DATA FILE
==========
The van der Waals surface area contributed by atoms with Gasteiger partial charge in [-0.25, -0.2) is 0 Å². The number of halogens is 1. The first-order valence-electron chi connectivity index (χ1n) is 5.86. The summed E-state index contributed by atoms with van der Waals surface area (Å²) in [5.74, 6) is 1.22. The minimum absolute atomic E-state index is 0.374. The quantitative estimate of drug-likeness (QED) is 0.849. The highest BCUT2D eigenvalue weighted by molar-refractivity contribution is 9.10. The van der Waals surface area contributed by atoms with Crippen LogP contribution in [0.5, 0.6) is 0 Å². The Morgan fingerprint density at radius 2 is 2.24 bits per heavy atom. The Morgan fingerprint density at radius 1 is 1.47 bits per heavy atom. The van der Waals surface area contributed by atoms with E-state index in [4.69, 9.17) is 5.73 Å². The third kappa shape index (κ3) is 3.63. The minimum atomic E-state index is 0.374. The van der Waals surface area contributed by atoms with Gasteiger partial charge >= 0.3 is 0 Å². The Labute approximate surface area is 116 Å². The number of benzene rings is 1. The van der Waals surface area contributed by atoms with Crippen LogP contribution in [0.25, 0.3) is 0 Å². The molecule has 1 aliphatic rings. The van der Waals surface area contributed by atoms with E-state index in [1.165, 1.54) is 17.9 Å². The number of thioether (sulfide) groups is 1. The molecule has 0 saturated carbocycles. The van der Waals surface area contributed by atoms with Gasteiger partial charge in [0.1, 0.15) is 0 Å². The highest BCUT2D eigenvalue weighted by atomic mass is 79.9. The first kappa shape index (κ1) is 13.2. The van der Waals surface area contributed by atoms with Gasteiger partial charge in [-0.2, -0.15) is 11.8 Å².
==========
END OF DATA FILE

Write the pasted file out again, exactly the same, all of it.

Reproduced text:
The van der Waals surface area contributed by atoms with Gasteiger partial charge in [-0.25, -0.2) is 0 Å². The number of halogens is 1. The first-order valence-electron chi connectivity index (χ1n) is 5.86. The summed E-state index contributed by atoms with van der Waals surface area (Å²) in [5.74, 6) is 1.22. The minimum absolute atomic E-state index is 0.374. The quantitative estimate of drug-likeness (QED) is 0.849. The highest BCUT2D eigenvalue weighted by molar-refractivity contribution is 9.10. The van der Waals surface area contributed by atoms with Crippen LogP contribution in [0.5, 0.6) is 0 Å². The Morgan fingerprint density at radius 2 is 2.24 bits per heavy atom. The Morgan fingerprint density at radius 1 is 1.47 bits per heavy atom. The van der Waals surface area contributed by atoms with E-state index in [4.69, 9.17) is 5.73 Å². The third kappa shape index (κ3) is 3.63. The minimum atomic E-state index is 0.374. The van der Waals surface area contributed by atoms with Gasteiger partial charge >= 0.3 is 0 Å². The Labute approximate surface area is 116 Å². The number of benzene rings is 1. The van der Waals surface area contributed by atoms with Crippen LogP contribution in [0.25, 0.3) is 0 Å². The molecule has 1 aliphatic rings. The van der Waals surface area contributed by atoms with E-state index in [1.165, 1.54) is 17.9 Å². The number of thioether (sulfide) groups is 1. The molecule has 0 saturated carbocycles. The van der Waals surface area contributed by atoms with Gasteiger partial charge in [0.1, 0.15) is 0 Å². The highest BCUT2D eigenvalue weighted by atomic mass is 79.9. The first kappa shape index (κ1) is 13.2. The van der Waals surface area contributed by atoms with Gasteiger partial charge in [-0.2, -0.15) is 11.8 Å².